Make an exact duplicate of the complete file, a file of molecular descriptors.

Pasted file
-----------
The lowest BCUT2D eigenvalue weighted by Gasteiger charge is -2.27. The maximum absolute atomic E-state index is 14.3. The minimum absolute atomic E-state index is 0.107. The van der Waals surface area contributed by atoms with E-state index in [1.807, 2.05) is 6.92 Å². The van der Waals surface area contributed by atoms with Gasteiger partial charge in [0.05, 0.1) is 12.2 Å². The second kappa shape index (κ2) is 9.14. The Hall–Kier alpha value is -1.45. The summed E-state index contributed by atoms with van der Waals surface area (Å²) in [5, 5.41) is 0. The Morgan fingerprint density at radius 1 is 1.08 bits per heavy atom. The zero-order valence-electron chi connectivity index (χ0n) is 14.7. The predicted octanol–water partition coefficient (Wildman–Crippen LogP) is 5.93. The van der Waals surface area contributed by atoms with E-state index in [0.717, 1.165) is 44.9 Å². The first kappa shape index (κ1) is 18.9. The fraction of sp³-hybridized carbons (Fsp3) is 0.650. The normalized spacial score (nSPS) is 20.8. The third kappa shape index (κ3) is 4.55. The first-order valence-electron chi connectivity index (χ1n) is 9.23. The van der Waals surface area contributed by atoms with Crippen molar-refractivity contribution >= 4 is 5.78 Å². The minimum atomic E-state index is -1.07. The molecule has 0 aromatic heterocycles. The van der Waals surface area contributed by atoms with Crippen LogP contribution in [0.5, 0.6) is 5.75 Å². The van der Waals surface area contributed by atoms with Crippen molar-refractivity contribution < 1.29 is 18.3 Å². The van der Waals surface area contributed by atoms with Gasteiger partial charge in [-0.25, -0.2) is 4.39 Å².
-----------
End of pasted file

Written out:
The lowest BCUT2D eigenvalue weighted by Gasteiger charge is -2.27. The maximum absolute atomic E-state index is 14.3. The minimum absolute atomic E-state index is 0.107. The van der Waals surface area contributed by atoms with E-state index in [1.807, 2.05) is 6.92 Å². The van der Waals surface area contributed by atoms with Gasteiger partial charge in [0.05, 0.1) is 12.2 Å². The second kappa shape index (κ2) is 9.14. The Hall–Kier alpha value is -1.45. The summed E-state index contributed by atoms with van der Waals surface area (Å²) in [5, 5.41) is 0. The Morgan fingerprint density at radius 1 is 1.08 bits per heavy atom. The zero-order valence-electron chi connectivity index (χ0n) is 14.7. The predicted octanol–water partition coefficient (Wildman–Crippen LogP) is 5.93. The van der Waals surface area contributed by atoms with E-state index in [0.717, 1.165) is 44.9 Å². The first kappa shape index (κ1) is 18.9. The fraction of sp³-hybridized carbons (Fsp3) is 0.650. The normalized spacial score (nSPS) is 20.8. The third kappa shape index (κ3) is 4.55. The first-order valence-electron chi connectivity index (χ1n) is 9.23. The van der Waals surface area contributed by atoms with Crippen molar-refractivity contribution >= 4 is 5.78 Å². The minimum atomic E-state index is -1.07. The molecule has 0 aromatic heterocycles. The van der Waals surface area contributed by atoms with Crippen LogP contribution in [0.5, 0.6) is 5.75 Å². The van der Waals surface area contributed by atoms with Crippen molar-refractivity contribution < 1.29 is 18.3 Å². The van der Waals surface area contributed by atoms with Gasteiger partial charge in [-0.25, -0.2) is 4.39 Å².